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#1
Old 07-20-2017, 04:59 PM
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Just got a call from a 12 digit phone number

The first three digits were 447. Looking online it appears to be a UK number with the country code. I see a few complaints from people receiving scam calls from such numbers, but just a few and no obvious common thread between them. The message itself was an uremarkable business message from a prospective client that I would return without a second thought if it were from a normal number.

Anyone have an idea what is going on here? Is it possible that someone could simply be visiting the US from the UK and still be using their regular phone?
#2
Old 07-20-2017, 05:31 PM
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44 is the UK country code. 7 indicates a mobile number (e.g. (0)7123 456789) or a non-geographic premium rate number if it's (0)7000 123456 so be very careful responding to numbers you don't recognise. As for using mobiles abroad, sure, why not? It's often expensive, but it's business. Maybe he has a dual sim phone and forgot to switch sims?

I'll be taking my mobile phone to America.

Last edited by Quartz; 07-20-2017 at 05:31 PM.
#3
Old 07-20-2017, 06:00 PM
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Quote:
Originally Posted by Thing Fish View Post
Anyone have an idea what is going on here? Is it possible that someone could simply be visiting the US from the UK and still be using their regular phone?
Absolutely yes. I use my mobile phone abroad; my international friends use theirs in the US. It's not expensive (depending on the plan you have; with some, it may be.) We both see each other's local numbers, country code and all, when we call each other. (Well, kind of sort of, as most of them are programmed into my phone, so I really just see the name of who is calling. But for those who haven't been programmed in, yes, I see +44 yaddayaddayadda when they call.)

Last edited by pulykamell; 07-20-2017 at 06:02 PM.
#4
Old 07-20-2017, 06:01 PM
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So if the three digits following the 447 aren't 000, it's probably just a normal UK mobile?
#5
Old 07-20-2017, 06:06 PM
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It's 070xx numbers that are 'personal numbers'.
#6
Old 07-20-2017, 06:06 PM
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Location: SW Side, Chicago
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Is there anything about the message left that seems off to you? Just because it's from a mobile UK number (which I'm betting it is) doesn't mean it's legit. I do get fake scamming calls from people with non-US numbers very occasionally, as I run a business as well.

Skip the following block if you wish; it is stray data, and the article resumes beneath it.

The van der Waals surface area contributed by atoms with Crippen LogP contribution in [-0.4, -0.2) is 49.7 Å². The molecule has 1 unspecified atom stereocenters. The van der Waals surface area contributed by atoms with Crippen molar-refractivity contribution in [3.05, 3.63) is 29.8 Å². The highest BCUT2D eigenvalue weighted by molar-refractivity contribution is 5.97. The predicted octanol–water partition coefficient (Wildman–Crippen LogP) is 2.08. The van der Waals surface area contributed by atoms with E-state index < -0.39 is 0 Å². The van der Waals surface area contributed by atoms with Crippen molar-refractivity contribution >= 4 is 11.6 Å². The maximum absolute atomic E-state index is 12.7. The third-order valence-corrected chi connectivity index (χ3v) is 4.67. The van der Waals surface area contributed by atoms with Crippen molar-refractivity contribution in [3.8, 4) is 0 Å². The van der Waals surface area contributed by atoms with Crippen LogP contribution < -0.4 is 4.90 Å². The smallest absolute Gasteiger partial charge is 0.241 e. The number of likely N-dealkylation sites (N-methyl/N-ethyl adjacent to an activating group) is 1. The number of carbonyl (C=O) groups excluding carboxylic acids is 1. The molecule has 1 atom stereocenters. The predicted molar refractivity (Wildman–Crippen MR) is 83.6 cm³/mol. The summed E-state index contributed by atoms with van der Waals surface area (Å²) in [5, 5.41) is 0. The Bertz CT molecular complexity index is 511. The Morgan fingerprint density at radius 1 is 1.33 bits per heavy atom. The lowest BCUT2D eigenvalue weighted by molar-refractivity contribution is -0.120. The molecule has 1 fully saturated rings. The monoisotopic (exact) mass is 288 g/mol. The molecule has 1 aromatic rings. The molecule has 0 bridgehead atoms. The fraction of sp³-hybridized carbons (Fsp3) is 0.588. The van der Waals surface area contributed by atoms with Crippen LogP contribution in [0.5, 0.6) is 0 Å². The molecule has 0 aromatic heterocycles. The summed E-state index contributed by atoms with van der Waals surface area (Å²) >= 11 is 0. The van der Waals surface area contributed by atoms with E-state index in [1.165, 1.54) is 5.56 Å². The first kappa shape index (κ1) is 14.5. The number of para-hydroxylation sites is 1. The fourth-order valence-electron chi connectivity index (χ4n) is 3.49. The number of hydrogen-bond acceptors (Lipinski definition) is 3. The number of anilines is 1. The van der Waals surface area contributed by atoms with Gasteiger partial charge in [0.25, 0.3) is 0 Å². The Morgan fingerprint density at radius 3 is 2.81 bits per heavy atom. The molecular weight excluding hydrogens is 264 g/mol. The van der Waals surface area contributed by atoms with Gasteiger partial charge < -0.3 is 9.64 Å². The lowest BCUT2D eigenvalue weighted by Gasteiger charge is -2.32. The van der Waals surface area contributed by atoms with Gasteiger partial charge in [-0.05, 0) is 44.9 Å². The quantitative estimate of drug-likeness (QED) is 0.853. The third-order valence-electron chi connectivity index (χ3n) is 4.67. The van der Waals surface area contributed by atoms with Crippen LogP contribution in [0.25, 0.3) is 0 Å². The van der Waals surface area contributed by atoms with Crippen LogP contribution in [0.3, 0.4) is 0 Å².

#7
Old 07-20-2017, 09:22 PM
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No, the message itself sounded fine, and it's not a "personal number", so I guess I'll call back and see what happens.
#8
Old 07-21-2017, 09:13 AM
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Location: Tysons Corner, VA, USA
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The U.S. is unusual in its mobile phone billing policies in that when two people talk on mobile phones, they are both charged for airtime (if calling plans have charges for airtime). In most other countries, they have "calling party pays" where when two people talk, the receiving party does not pay for airtime.

I am not sure what happens if a U.S. phone calls a U.K. mobile, but there is a possibility you could incur a charge. These days, the most popular calling plans have turned to data as being the cash cow, and voice calls are unlimited. I do not know if this is also true in the U.K.

If the message is a personal one for you, and from a prospective client, it's probably legit. The scan calls are generic.
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#9
Old 07-21-2017, 01:41 PM
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Quote:
Originally Posted by Thing Fish View Post
...

Anyone have an idea what is going on here? Is it possible that someone could simply be visiting the US from the UK and still be using their regular phone?
It's worth the OP understanding one simple fact.

The number displayed on your caller ID is NOT the phone number of the person calling you.

It's actually either:
A) the phone number of the person calling you OR
B) whatever false string of digits that person or business chooses to display on your phone.

There is no way for you to look at any caller ID display and know whether you're looking at situation A or B. Because even the phone companies don't know.

Most telemarketers and substantially all scammers fake the caller ID.

Bottom line for this incident: You might be looking at a fake number from a scammer anywhere on Earth. Or a real number from the UK. There's simply no way to know which.
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